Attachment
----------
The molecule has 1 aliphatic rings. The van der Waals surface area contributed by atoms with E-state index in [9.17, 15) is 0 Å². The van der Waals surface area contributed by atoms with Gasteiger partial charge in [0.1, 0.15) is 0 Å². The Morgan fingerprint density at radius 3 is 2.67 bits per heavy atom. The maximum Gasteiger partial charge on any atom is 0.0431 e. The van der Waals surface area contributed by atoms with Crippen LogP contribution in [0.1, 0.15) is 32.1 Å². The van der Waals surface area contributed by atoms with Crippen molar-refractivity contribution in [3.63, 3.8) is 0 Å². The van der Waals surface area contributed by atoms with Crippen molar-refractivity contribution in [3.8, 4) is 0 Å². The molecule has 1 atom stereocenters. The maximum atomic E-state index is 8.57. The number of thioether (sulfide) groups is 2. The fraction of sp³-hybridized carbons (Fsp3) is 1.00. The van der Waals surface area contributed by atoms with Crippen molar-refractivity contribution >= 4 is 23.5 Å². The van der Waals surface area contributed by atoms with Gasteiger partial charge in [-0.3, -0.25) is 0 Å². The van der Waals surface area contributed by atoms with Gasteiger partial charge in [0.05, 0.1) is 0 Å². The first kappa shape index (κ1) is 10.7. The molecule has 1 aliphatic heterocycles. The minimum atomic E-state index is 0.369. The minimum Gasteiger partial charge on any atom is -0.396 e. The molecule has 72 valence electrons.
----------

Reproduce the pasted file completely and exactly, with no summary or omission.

The molecule has 1 aliphatic rings. The van der Waals surface area contributed by atoms with E-state index in [9.17, 15) is 0 Å². The van der Waals surface area contributed by atoms with Gasteiger partial charge in [0.1, 0.15) is 0 Å². The Morgan fingerprint density at radius 3 is 2.67 bits per heavy atom. The maximum Gasteiger partial charge on any atom is 0.0431 e. The van der Waals surface area contributed by atoms with Crippen LogP contribution in [0.1, 0.15) is 32.1 Å². The van der Waals surface area contributed by atoms with Crippen molar-refractivity contribution in [3.63, 3.8) is 0 Å². The van der Waals surface area contributed by atoms with Crippen molar-refractivity contribution in [3.8, 4) is 0 Å². The molecule has 1 atom stereocenters. The maximum atomic E-state index is 8.57. The number of thioether (sulfide) groups is 2. The fraction of sp³-hybridized carbons (Fsp3) is 1.00. The van der Waals surface area contributed by atoms with Crippen molar-refractivity contribution >= 4 is 23.5 Å². The van der Waals surface area contributed by atoms with Gasteiger partial charge in [-0.3, -0.25) is 0 Å². The van der Waals surface area contributed by atoms with Gasteiger partial charge in [0.05, 0.1) is 0 Å². The first kappa shape index (κ1) is 10.7. The molecule has 1 aliphatic heterocycles. The minimum atomic E-state index is 0.369. The minimum Gasteiger partial charge on any atom is -0.396 e. The molecule has 72 valence electrons.